- Set appropriate limits with natural consequences. Even though your child may not be able to follow a rule yet, it is still important to set a few simple family rules. Look at it as an important way of teaching and guiding your child. Stay calm and explain the rule (“No throwing toys. If you throw the truck, I will have to put it away”). If your child tests the limit, calmly implement a natural, age-appropriate consequence, like taking away an object that he is misusing. Through everyday interactions like these, children develop the brain connections they need to master the skill of self-control.
- Take your own temperature. As a parent, you have a lot of power. Your child is taking his cues from you when it comes to managing emotions. Learning to manage and make sense of your own feelings — and getting help when you need it (and we all do) — is the best way to help your child develop self-control. Responding thoughtfully, rather than reacting, is one important way that parents support their children’s healthy development.
Summarized from an article by Claire Lerner and Rebecca Parlakian – Zero to Three.
Marilee Hartling RN, MFT | Infant & Child Development Specialist | Licensed Marriage and Family Therapist.
Last week was Halloween and we completed our October theme of “Fall Family Fun.” We prepared for Halloween by decorating sticker pumpkins with different kinds of mouths, noses, and eyes, and we reviewed various parts of our bodies and faces.
We also got ready for Halloween by reading the book Go Away Big Green Monster. The children were able to use their voices to say “Go Away” and each part of the monster goes away. This teaches children not only that monsters are make-believe and not real, but also about the power of using their voice to send the monster parts away.
We trick-or-treated in the building and in our neighborhood, where the children were able to connect with local people who provided them with healthy treats and toys for their Halloween bags; this introduced them to the ritual of knocking on doors and saying “trick or treat” and holding out their bags. It was a lovely family time as children and parents dressed up and partied together along with teachers; it was a good community building experience!
Marilee Hartling RN, MFT | Infant & Child Development Specialist | Licensed Marriage and Family Therapist.
October’s theme for the preschool prep program is Fall Family Fun and Pumpkins! Marilee brought in leaves and seed pods from her yard this week – the leaves are turning various, beautiful fall colors, and the children enjoyed exploring them in our sensory table, along with the pinecones we added last week. We brought in gourds and children learned the words “smooth” and “bumpy” to describe the surface of the gourds.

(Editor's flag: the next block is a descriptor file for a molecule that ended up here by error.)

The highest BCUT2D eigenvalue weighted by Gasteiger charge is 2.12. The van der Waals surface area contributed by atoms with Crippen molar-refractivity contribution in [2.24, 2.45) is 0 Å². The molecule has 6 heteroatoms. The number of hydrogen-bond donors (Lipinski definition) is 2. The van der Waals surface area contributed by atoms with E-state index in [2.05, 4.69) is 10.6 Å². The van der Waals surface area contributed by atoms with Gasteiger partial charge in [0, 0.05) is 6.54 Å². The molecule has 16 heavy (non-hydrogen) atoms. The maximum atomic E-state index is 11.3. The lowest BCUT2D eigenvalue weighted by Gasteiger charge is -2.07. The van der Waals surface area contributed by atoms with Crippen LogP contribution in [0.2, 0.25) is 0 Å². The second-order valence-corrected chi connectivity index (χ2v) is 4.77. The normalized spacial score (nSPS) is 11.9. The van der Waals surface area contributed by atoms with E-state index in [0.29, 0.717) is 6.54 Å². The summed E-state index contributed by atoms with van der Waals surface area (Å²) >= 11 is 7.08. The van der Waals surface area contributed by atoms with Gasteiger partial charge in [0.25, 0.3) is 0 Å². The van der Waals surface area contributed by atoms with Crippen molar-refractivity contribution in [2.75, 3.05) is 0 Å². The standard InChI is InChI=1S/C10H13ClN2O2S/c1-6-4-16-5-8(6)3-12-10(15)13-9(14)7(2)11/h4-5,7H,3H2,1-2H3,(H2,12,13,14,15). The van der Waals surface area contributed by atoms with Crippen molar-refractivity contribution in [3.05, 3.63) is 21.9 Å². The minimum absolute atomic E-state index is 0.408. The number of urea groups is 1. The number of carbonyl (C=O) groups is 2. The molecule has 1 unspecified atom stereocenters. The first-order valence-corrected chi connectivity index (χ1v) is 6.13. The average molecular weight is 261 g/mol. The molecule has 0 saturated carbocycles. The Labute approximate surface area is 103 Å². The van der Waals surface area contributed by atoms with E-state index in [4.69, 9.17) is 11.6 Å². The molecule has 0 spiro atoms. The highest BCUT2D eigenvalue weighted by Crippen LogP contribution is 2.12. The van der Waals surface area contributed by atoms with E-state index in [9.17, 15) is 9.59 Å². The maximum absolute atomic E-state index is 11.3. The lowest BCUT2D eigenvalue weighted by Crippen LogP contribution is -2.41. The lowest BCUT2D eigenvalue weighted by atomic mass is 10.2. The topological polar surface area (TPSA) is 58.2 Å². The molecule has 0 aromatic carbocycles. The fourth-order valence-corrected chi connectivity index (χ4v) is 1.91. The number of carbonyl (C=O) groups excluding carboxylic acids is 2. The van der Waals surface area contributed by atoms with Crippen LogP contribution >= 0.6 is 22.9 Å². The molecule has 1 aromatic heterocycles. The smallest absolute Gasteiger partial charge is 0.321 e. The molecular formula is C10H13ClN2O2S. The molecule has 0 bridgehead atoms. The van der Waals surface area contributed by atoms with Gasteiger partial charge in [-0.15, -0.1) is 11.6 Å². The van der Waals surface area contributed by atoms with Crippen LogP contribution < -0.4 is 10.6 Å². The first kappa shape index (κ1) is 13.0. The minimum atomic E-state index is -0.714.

Preschool preppers used wax paper with orange, red, and green colored tissue paper to create “Stained glass” leaves that we have on display on our windows. We also made colorful fall leaves using drop paint. The children honed their fine motor skills using droppers to squeeze orange, red, and green watercolor paint onto white filler paper leaves that we laminated and hung from branches on our ceiling. Children learned a new word: “absorption.” We continued to have fun with orange play doh; our cookie cutters and rollers are fun Fall and Halloween shapes this month!
We added to our sensory play with sensory water beads. Some children enjoyed putting their hands in the water beads and feeling the effects on their hands, while others were not so fond of it! The children also enjoyed building and creating together using our new giant lego set!
For snack time, we experimented with a few new fall-themed snacks, including pumpkin muffins with pumpkin butter, and zucchini muffins that were brought in by one of our students as a special treat. We used our new apple peeler and the children experienced peeling apples with this exciting tool. After watching how the peeler works, they were each able to take small slices of apple for their snack!
October’s theme for the preschool prep program is Fall Family Fun and Pumpkins! This week, we placed potting soil into small, carved-out pumpkins. The children used spoons to scoop the soil into the pumpkins and to add the pumpkin seeds into the soil. They had fun while developing their fine motor skills and they learned about how pumpkins grow in the ground from seeds.
We placed the pumpkins on our classroom window and we will water them and watch them sprout together! Once they sprout, the children will be able to take the pumpkins home so that they can place them in the ground or a pot where they can continue to grow. We also sponge-painted leaf shapes with orange, red, and yellow paint. The leaves will be laminated and hung from our ceiling from tree branches.
During snack time we tasted pumpkin bread and pumpkin butter; we also enjoyed apple slices that were made using our new spiral apple peeler. We had a lot of fun at our sensory table, which is filled with seeds, fall leaves, pine cones, and seed pods!
Check in next week to see what new Fall Family Fun activities we have planned!